Wharton has released a review of current retailing practices.
A research team there has determined that an organization should coordinate the design of its physical and virtual stores. This makes sense because “Customers actually approach online and offline shopping much the same way. In research comparing shopping on Amazon and in supermarkets, [Peter] Fader [a marketing professor at Wharton] has found that both groups of shoppers [those shopping to accomplish a specific task and those shopping for pleasure] follow remarkably similar patterns. ‘Directed shoppers,’ for instance, have a specific goal when they enter the store, online or physical: to quickly get a desired item and move on. ‘Hedonistic [pleasure] shoppers,’ on the other hand, browse for the unexpected.”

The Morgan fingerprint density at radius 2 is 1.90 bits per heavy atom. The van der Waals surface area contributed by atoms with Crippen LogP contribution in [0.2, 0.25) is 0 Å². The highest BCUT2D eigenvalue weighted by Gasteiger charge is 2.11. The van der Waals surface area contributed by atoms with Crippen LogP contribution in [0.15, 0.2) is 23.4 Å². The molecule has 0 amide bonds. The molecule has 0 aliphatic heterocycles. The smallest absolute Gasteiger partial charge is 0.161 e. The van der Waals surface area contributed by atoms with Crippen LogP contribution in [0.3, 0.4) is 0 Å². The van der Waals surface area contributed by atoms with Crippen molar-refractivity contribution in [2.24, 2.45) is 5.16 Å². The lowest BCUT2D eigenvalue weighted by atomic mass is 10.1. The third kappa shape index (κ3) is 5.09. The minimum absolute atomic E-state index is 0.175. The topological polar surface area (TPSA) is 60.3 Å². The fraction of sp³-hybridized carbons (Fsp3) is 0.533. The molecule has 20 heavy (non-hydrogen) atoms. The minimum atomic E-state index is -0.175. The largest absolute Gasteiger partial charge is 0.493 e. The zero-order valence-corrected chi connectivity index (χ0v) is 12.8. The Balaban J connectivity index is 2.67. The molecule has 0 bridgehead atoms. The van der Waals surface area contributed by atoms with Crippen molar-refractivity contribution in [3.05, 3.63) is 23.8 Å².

Physical stores won’t be replaced by online only retail experiences anytime soon because, as Barbara Kahn, head of the Baker Retailing Center at Wharton, describes, shopping is a social experience and because current technology does not support some desired shopping experiences, such as feeling the texture of an object.
In studies of physical stores, Fader has learned that “American consumers tend to move through stores in a counter-clockwise direction, while British ones go the other way. . . . customers . . . spend more time browsing from the back of the store toward the front than vice versa. A retailer could use such insights to better orient displays.”
Wharton School of the University of Pennsylvania. 2014. Harmonize Physical, Virtual Stores to Lift Sales.